* NRC: One position is seeking up to four 3Ls, last year 3/500 hired. Another is seeking 4-6, last year there were 5/1400 applicants accepted. 0.357%.
* SEC: Seeking six, close to 2000 applicants received every year. 0.3%.
* State: Seeking 12-14. Last year, 4/800 accepted. 0.5%.

So, using the federal government’s own maximum estimate, there are a whopping 332 paid, full-time, real attorney positions available for graduating 3Ls in the Class of 2011, the biggest chunk of these with the Dept. of Justice or the IRS, where your odds are still only 5%. This year, things look tougher because fewer students will be interviewed. Your shot at most federal agencies (those that are actually hiring) is often lower than one percent. Also keep in mind that many of the above-listed "strongly prefer" top third or above in class rank, and law review.

With approximately 45,000 law students graduating in 2011, this smidgen of jobs represents 0.73% of the jobs that would be needed to fully employ them all as lawyers. As the federal government is the nation’s biggest employer, and has a huge demand for legal work, students can't expect them to do much more heavy lifting than they already are. Given that the private sector and most state governments are still hard-hit and have responded by laying off thousands and taking on fewer new hires overall, we can expect 2011 graduates to be even worse off than their miserable fellows from 2010.

Thanks a lot to the University of Arizona Law School for compiling this very illuminating handbook. Extra thanks to my school's career services office, who touted the handbook and this tiny smattering of federal jobs, most of which go to elite students from T-14 schools, as a realistic way to find employment. And they say that those folks are only working there because they can't work with numbers!

Law school founder guilty of fraud

Okay, sadly not THAT kind of fraud. God willing, it's only a matter of time before law school administrators are hit with true-blue fraud charges for their knowingly-misleading, fraudulent, reliance-inducing misrepresentations. What we have today is a tale of a law school visionary who only gets caught for his fraud against old ladies. His role in the infinitely vaster, more lucrative law school scam hasn't landed him in court (yet).

From the Green Mountain State, we have this charming tale of octogenarian attorney, law school founder, and Grade-A shyster Anthony Doria, who has a problem with tax evasion and bilking old ladies out of six figures. "Doria had originally been charged with fraud for taking $115,000 from Barbara Umbrecht of Newport, N.H., in 1998 and 1999. In 2005 he pleaded guilty to the reduced charge of income tax fraud and was sentenced to one month in prison and ordered to pay back Umbrecht."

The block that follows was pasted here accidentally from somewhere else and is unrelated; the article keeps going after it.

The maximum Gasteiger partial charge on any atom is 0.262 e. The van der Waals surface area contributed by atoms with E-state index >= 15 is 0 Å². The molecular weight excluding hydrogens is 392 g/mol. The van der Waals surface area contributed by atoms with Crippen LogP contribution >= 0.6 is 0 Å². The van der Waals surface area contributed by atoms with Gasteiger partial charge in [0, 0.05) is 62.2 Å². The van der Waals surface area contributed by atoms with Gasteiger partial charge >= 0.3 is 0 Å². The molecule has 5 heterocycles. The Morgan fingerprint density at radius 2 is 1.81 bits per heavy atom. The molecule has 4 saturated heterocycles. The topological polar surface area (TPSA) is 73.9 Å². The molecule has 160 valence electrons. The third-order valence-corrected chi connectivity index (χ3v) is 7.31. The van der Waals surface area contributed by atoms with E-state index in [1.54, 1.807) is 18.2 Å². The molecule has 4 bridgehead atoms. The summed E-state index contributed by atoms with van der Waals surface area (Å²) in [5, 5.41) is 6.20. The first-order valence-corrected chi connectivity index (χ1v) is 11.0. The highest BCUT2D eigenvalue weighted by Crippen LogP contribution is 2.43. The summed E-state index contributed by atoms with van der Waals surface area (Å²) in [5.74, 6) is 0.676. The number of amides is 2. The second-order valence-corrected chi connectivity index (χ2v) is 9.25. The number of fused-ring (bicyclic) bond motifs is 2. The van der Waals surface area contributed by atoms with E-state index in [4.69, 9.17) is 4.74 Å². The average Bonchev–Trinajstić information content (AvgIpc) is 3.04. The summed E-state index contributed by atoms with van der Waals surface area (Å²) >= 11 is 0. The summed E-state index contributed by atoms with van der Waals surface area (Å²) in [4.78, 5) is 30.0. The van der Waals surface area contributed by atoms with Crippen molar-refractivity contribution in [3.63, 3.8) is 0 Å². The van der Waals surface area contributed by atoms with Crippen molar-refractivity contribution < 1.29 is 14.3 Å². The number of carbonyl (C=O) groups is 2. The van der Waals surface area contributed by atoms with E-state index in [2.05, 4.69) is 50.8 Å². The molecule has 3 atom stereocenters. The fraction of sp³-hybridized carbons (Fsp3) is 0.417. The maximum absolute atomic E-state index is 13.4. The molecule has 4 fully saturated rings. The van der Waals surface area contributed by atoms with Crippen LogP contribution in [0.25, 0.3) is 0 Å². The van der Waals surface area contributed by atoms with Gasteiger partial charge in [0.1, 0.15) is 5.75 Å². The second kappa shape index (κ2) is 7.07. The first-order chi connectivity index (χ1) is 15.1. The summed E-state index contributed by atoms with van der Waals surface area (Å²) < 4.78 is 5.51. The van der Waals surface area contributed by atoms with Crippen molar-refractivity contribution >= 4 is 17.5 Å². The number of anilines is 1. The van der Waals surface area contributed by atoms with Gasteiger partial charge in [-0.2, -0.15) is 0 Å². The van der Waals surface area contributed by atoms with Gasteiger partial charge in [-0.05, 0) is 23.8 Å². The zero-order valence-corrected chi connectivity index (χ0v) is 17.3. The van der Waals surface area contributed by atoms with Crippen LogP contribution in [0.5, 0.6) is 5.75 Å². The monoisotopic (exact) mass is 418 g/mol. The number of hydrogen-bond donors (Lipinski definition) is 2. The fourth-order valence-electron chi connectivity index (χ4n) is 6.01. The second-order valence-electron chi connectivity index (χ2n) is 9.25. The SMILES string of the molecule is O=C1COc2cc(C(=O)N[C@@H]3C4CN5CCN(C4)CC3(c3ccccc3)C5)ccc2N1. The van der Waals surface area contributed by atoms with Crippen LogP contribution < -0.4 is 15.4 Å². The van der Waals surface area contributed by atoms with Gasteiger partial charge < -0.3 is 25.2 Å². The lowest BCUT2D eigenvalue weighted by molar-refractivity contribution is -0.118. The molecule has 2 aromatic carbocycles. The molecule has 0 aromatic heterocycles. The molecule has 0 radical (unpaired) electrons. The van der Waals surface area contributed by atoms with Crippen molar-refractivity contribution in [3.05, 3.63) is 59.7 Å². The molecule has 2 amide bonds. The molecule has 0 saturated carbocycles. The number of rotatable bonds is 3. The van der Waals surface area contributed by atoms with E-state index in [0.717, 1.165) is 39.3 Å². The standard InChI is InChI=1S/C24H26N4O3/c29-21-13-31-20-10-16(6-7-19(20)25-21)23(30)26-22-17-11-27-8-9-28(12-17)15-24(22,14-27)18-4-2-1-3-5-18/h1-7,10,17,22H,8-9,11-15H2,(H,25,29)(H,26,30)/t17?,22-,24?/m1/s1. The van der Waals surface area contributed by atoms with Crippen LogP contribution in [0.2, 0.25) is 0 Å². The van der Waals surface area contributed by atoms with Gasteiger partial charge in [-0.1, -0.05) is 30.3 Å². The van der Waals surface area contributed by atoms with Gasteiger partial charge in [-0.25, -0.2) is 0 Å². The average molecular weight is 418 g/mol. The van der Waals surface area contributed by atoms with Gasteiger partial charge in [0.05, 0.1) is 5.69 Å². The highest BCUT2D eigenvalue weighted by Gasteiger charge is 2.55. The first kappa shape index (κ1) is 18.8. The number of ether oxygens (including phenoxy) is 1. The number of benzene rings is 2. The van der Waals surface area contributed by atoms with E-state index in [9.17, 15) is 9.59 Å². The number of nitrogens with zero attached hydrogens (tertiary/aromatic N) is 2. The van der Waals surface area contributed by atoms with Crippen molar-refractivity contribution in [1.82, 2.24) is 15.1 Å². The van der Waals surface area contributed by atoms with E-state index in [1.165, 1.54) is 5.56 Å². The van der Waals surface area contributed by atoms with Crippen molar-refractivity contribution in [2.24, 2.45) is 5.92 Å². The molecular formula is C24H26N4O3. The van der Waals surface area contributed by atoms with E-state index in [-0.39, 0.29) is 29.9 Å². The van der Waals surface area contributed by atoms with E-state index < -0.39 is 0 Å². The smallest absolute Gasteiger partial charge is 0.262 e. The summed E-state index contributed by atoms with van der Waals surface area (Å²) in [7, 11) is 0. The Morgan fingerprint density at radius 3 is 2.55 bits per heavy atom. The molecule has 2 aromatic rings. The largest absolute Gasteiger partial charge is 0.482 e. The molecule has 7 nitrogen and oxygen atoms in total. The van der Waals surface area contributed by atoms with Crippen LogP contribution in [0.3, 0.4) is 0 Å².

As the article points out, after founding Vermont Law School in the 70s, Doria has had little to do with this TTT. However, his spirit lives on in the institution itself. And would this ├╝ber-huckster ever be proud of the institution he spawned! According to Vermont Law School's website, tuition alone will run students a cool $41,795 a year. This does not include fees, books, or living expenses. US News suggests students tack on an additional $10,000 for those, bringing their yearly total north of $50,000 to attend a TTT in a sleepy backwater and tiny state that won't have enough jobs for them upon graduation. The school even is so noble to admit that only 60.4% of its graduates are employed at graduation, which is even then probably inflated. Having seen the ins-and-outs of law schools' dirty statistical tricks, it's safe to say that the percentage of grads actually employed as lawyers is much, much lower.

Just plunking down for tuition alone will run students $125,000 for their three years of law school, a number which exceeds Doria's $115k fraud on that poor old lady. This grizzled old mountebank clearly decided that relieving innocent bystanders of their cash on a person-to-person basis was no way to get rich. Sure, stealing $115,000 from someone and going on a spending spree would be nice, but that money can't last forever. If you set yourself up a law school, one which at last count has an enrollment of 567 students, you'll be in a much better position. ($41,795 x 567 = $23,697,765 a year. Wow-wee!)

Anthony Doria should be a model for common criminals and law school administrators everywhere. This guy clearly figured he could put his extensive knowledge of theft and fraud to much greater use, and step up into the big leagues. Better still, perpetrating six-figure fraud on a bunch of hapless law students in a quiet Vermont town has the blessing of the ABA, the academic establishment, and student loan lenders. This isn't like dipping into some old lady's purse, no, no! Here's a fully-sanctioned and approved means of defrauding clueless law students. Mr. Doria, thank you for siring this fine institution and imparting to it all of your best personal attributes.